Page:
Thrombosis Hand Pictures - 7 Photos & Images

Upper-extremity deep vein thrombosis (UEDVT) is an increasingly important clinical entity with potential for considerable morbidity. Pulmonary embolism (PE) is present in up to one third of patients with UEDVT. Other complications, such as persistent upper-extremity pain and swelling, the superior vena cava (SVC) syndrome, and loss of vascular access, can be disabling and devastating.

Symptoms of deep vein thrombosis include:

  • pain,
  • swelling,
  • warmth,
  • tenderness, and
  • redness of the hand.

Axillary or subclavian vein thrombosis may occasionally be completely asymptomatic. More often, though, patients complain of vague shoulder or neck discomfort and arm edema. If thrombosis causes obstruction of the superior vena cava, the patient may complain of arm and facial edema, head fullness, blurred vision, vertigo, or dyspnea.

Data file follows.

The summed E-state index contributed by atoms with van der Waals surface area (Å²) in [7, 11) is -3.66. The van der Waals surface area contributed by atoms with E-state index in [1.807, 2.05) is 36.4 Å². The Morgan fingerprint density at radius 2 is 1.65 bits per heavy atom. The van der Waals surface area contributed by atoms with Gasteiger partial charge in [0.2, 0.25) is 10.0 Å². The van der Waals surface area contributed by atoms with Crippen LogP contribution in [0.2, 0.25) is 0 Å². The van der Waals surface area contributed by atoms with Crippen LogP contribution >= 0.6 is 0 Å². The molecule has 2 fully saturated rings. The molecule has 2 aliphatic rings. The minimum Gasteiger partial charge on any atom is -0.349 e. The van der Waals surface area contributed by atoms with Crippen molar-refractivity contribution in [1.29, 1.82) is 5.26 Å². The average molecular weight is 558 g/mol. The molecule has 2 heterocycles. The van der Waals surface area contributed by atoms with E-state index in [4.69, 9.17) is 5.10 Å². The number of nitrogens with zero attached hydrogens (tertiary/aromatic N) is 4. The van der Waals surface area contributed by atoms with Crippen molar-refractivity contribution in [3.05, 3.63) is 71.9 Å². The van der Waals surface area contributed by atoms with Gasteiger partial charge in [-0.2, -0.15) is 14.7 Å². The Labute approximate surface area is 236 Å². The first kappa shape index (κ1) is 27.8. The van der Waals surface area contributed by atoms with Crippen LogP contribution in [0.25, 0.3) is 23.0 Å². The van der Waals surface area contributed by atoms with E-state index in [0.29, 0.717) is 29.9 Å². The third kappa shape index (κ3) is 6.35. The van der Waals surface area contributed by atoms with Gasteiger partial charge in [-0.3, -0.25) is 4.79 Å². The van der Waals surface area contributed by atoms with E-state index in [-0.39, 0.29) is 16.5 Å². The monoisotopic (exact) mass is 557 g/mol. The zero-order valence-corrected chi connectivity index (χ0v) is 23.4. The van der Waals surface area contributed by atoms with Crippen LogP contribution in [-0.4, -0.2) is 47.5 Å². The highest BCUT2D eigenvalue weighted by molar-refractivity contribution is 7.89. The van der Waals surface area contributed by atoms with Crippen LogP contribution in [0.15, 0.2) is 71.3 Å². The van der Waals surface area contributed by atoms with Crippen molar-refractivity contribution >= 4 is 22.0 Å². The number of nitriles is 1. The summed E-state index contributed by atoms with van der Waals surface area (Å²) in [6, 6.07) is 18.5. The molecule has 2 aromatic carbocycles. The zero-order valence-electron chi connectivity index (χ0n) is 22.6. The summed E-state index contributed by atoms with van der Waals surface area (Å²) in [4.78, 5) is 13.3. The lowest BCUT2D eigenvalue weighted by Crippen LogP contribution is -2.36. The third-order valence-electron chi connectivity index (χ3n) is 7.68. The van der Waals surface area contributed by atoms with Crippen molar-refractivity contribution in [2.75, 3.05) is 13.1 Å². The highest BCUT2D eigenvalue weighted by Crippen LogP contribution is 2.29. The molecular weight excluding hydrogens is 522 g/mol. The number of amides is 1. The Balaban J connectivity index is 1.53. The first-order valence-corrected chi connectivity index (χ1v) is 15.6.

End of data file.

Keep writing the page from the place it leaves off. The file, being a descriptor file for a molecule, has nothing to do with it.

Patients with thoracic outlet obstruction may have pain that radiates into the fourth and fifth digits via the medial arm and forearm, attributable to injury of the brachial plexus. Symptoms may be position dependent and worsen with hyperabduction of the shoulder or lifting. If thoracic outlet syndrome is suspected, the examiner should palpate the supraclavicular fossa for brachial plexus tenderness, inspect the hand and arm for atrophy, and perform provocative tests, such as Adson’s and Wright’s maneuvers. To perform the Adson test, the examiner extends the patient’s arm on the affected side while the patient extends the neck and rotates the head toward the same side. Weakening of the radial pulse with deep inspiration suggests compression of the subclavian artery. Wright’s maneuver tests for reproduction of symptoms and weakening of the radial pulse when the patient’s shoulder is abducted and the humerus is externally rotated.

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